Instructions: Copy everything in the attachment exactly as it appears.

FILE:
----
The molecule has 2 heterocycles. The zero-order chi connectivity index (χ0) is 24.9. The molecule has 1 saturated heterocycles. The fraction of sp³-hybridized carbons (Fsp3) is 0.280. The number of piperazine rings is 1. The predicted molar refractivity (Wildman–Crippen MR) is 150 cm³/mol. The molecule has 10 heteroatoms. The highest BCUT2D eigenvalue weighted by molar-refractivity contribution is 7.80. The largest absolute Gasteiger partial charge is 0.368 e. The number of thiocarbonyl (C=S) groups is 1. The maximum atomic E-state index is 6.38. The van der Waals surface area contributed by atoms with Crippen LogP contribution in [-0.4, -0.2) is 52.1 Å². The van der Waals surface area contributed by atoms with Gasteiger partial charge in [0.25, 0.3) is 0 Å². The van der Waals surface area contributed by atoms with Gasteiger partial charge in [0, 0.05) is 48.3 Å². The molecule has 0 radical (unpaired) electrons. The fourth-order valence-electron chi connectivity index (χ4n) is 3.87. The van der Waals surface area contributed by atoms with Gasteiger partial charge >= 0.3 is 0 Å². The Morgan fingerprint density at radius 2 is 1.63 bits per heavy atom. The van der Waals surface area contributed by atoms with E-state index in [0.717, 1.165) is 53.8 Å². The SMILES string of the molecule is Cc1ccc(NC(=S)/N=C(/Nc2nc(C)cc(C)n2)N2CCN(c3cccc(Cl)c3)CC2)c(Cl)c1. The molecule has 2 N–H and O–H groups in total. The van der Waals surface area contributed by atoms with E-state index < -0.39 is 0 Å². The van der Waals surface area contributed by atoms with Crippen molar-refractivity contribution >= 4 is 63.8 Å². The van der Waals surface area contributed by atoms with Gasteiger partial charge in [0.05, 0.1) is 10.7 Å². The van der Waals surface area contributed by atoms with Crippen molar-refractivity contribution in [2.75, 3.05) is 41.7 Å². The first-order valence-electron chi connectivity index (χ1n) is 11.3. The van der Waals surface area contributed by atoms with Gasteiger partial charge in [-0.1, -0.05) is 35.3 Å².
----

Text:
The molecule has 2 heterocycles. The zero-order chi connectivity index (χ0) is 24.9. The molecule has 1 saturated heterocycles. The fraction of sp³-hybridized carbons (Fsp3) is 0.280. The number of piperazine rings is 1. The predicted molar refractivity (Wildman–Crippen MR) is 150 cm³/mol. The molecule has 10 heteroatoms. The highest BCUT2D eigenvalue weighted by molar-refractivity contribution is 7.80. The largest absolute Gasteiger partial charge is 0.368 e. The number of thiocarbonyl (C=S) groups is 1. The maximum atomic E-state index is 6.38. The van der Waals surface area contributed by atoms with Crippen LogP contribution in [-0.4, -0.2) is 52.1 Å². The van der Waals surface area contributed by atoms with Gasteiger partial charge in [0.25, 0.3) is 0 Å². The van der Waals surface area contributed by atoms with Gasteiger partial charge in [0, 0.05) is 48.3 Å². The molecule has 0 radical (unpaired) electrons. The fourth-order valence-electron chi connectivity index (χ4n) is 3.87. The van der Waals surface area contributed by atoms with Gasteiger partial charge >= 0.3 is 0 Å². The Morgan fingerprint density at radius 2 is 1.63 bits per heavy atom. The van der Waals surface area contributed by atoms with E-state index in [0.717, 1.165) is 53.8 Å². The SMILES string of the molecule is Cc1ccc(NC(=S)/N=C(/Nc2nc(C)cc(C)n2)N2CCN(c3cccc(Cl)c3)CC2)c(Cl)c1. The molecule has 2 N–H and O–H groups in total. The van der Waals surface area contributed by atoms with E-state index < -0.39 is 0 Å². The van der Waals surface area contributed by atoms with Crippen molar-refractivity contribution >= 4 is 63.8 Å². The van der Waals surface area contributed by atoms with Gasteiger partial charge in [0.05, 0.1) is 10.7 Å². The van der Waals surface area contributed by atoms with Crippen molar-refractivity contribution in [2.75, 3.05) is 41.7 Å². The first-order valence-electron chi connectivity index (χ1n) is 11.3. The van der Waals surface area contributed by atoms with Gasteiger partial charge in [-0.1, -0.05) is 35.3 Å².